I have thus far avoided commenting on l'affaire Porsche, because I find the whole debate so profoundly depressing. For those who may not have followed the controversy, the facts are these: Dominique Strauss-Kahn, visiting Paris, was photographed getting into a Porsche with his wife.
That's it. At least the woman was his wife, one might have said, and moved on. But no: some consider it ipso facto disqualifying that a candidat de la gauche roule en Porsche. The humorists are on the case, and as is well known, il n'y a que le ridicule qui tue (and some of the quips have been pretty killing: la Porsche tranquille, for example). To be sure, some of the gleeful commentators note that DSK doesn't actually own the car; he borrowed it from a friend. But others retort that the vehicle belongs to an associate, who works for Arnaud Lagardère. Case closed: Lagardère is well-known to be a pal of Sarkozy, so it follows that DSK-Sarko, même combat.
Now, all this is in one sense absurd. Strauss-Kahn has never claimed to be a man of the people. As the director of the IMF, he makes a handsome salary and could, I suppose, afford a Porsche if he wanted one of his own. He has a villa in Marrakech. He's a man of means and isn't pretending that he isn't. If he succeeds as a candidate of the left, it will be because he masters the issues and persuades voters that he shares their values, even though he is certainly wealthier than most of them. He may or may not have the qualities necessary to accomplish this. That remains to be seen. But what kind of car he drives does not have the revelatory significance that some think it has.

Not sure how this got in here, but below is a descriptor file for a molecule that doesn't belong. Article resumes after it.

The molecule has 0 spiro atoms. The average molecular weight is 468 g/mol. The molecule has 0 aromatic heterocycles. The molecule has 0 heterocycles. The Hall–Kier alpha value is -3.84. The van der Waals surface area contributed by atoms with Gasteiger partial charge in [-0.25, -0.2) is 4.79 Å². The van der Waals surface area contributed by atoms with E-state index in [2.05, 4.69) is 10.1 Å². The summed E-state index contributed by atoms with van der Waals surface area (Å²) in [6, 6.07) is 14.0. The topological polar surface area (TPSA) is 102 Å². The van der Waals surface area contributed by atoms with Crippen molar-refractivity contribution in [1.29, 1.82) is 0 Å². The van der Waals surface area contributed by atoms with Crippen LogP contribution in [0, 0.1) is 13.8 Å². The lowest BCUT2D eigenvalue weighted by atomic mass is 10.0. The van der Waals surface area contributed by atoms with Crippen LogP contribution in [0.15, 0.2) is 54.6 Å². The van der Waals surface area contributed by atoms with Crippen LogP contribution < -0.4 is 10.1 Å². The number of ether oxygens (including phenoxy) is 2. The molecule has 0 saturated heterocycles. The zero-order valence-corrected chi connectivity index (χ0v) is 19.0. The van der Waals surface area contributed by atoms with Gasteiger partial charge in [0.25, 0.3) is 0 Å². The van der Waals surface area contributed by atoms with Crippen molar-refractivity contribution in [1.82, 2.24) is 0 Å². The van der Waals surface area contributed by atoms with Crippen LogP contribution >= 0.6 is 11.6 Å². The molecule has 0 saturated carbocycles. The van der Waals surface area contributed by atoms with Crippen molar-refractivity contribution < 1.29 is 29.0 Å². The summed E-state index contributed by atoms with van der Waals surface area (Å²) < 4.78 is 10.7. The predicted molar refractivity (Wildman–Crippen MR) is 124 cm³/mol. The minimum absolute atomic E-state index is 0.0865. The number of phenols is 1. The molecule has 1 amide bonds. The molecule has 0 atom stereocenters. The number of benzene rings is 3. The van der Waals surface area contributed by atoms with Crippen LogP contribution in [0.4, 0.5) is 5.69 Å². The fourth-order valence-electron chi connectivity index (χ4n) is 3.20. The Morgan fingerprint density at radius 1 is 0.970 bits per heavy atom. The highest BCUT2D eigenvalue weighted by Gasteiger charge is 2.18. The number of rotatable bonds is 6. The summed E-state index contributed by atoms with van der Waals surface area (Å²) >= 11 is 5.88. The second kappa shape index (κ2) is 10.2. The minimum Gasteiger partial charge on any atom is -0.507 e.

What has particularly troubled me in this affair is that several friends who support other candidates of the left have chided me for not blogging about this business, and they are doing their level best to spread the word far and wide through their own networks and media connections. Anything that harms DSK can only be good for their candidates, they apparently assume. I disagree. I think that to the extent that Socialists lend themselves to this kind of attack, they reinforce the populist message that la gauche caviar is no different from the bling-bling right. But the issue is not whether a Porsche is a worse blemish on one's character than a Patek Philippe watch. It is the ability to identify salient issues and mobilize pertinent responses.